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Baines, John (2004): Empirical approaches to detecting the action of natural selection in Drosophila. Dissertation, LMU München: Fakultät für Biologie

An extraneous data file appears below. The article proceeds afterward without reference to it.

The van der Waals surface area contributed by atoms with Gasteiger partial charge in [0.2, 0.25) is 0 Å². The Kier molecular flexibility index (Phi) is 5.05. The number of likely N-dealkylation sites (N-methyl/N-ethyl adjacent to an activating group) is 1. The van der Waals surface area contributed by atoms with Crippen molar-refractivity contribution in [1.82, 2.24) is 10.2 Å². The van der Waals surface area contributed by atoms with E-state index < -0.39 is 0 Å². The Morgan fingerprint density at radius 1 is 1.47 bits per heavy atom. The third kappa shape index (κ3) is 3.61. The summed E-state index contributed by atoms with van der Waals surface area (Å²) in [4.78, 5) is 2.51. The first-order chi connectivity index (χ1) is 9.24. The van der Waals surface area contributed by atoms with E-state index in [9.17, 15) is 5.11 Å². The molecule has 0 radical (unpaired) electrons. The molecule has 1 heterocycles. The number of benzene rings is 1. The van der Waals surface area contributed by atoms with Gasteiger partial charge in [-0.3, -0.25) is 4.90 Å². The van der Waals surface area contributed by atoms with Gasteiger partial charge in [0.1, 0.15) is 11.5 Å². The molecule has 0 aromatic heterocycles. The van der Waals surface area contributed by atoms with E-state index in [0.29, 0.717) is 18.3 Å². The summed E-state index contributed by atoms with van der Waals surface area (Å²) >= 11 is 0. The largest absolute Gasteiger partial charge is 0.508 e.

This dissertation examines two aspects of how natural selection shapes the amount and pattern of genetic variation within and between species: (1) the role of positively selected alleles in shaping the variation within and between subpopulations of a subdivided species and (2) the influence of epistatic selection operating on RNA secondary structures. First, the role of natural selection in shaping the pattern of variation within and between populations of the subdivided species Drosophila ananassae is investigated. To delimit the spread of positively selected alleles and characterize the role of natural selection in genetic differentiation, sequence data was collected from a locus in a region of low recombination for 13 populations, spanning a majority of the species range of D. ananassae. The migration behavior of this selected locus is compared to that of 10 independent neutrally evolving loci and tested against alternative models of natural selection. Second, nucleotide variation at the D. melanogaster bicoid locus is examined. The presence of a large, conserved secondary structure in the 3’ untranslated region enables the relationship between RNA secondary structure and patterns of standing variation in natural populations to be explored. Variation within this structure is analyzed with respect to models of compensatory evolution and recent improvements of these models. Evidence suggests that bicoid may be the result of a relatively recent gene duplication in the Dipteran lineage, thus, variation in the bicoid coding region is also analyzed with respect to the evolutionary processes that may be ongoing if this gene is still undergoing diversification and/or refining of its function. Finally, long-range compensatory interactions between the two ends of Drosophila alcohol dehydrogenase (Adh) mRNA are investigated by experimental manipulation. Site-directed mutations were introduced in the D. melanogaster Adh gene in an effort to explain why previous mutational analysis failed to fit Kimura’s classical model of compensatory evolution. The results of the mutational analysis indicate that a classical result was not observed due to the pleiotropic effect of changing a nucleotide involved in both long-range base pairing and the negative regulation of gene expression.